One aspect of graduate school at Berkeley I recall quite clearly was the lack of children. Graduate students having children was and is generally quite rare, and I'm not sure that CS at Berkeley was much worse in that regard than anywhere else -- I'd be interested if readers have any pointers to stats on the issue, by field and/or by school. But it struck me even then that it seemed unusual for the faculty to have kids, particularly in the theory group.
I know there's the old advice -- still apparently prevalent in some circles -- not to have children until you get tenure. Though that advice seems less widespread these days, or perhaps just more young faculty are choosing to ignore it. (Or, perhaps, I'm just out of touch -- at Harvard, at least, the common case is for CS junior faculty to have kids.) [And apparently I may also be suffering sex bias; see this summary and this pointer to an NSF report, suggesting that the effect on tenure chances for men having children is small, but is much larger for women.]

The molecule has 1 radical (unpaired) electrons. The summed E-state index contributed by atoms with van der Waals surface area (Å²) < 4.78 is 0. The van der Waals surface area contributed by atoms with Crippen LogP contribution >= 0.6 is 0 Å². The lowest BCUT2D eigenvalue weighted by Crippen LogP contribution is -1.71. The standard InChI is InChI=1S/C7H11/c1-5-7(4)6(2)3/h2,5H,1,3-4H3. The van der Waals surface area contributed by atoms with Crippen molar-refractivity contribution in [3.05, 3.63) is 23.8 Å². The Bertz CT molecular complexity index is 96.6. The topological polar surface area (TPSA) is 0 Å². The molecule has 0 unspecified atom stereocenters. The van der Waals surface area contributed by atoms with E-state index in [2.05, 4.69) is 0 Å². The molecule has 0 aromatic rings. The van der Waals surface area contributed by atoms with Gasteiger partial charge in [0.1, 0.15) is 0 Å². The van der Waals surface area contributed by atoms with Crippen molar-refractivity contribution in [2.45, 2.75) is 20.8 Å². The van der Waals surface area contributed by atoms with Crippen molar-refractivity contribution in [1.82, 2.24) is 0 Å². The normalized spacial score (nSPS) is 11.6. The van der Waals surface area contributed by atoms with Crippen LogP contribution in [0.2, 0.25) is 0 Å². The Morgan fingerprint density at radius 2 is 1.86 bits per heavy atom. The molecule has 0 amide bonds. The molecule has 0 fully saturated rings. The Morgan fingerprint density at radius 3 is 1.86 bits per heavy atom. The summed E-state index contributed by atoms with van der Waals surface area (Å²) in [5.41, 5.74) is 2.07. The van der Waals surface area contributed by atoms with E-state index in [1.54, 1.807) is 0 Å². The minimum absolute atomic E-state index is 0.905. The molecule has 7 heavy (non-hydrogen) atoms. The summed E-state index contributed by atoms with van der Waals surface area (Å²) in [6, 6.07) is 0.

Does having kids help or hurt one's work? I don't think there's a clear answer, that it probably depends on the individual (and that the effect, in any case, is probably overestimated). On the other hand, I think a career framework that pushes people to postpone or not have children is ultimately cutting off a substantial supply of raw talent, which can't be a good thing. If academia as a whole is moving away from that 20th (19th?) century mindset, I'm all in favor of it.
(An aside -- Chloe Elizabeth Mitzenmacher arrived last week, prompting some of these thoughts. Which, due to lack of sleep, might be even less coherent than average...)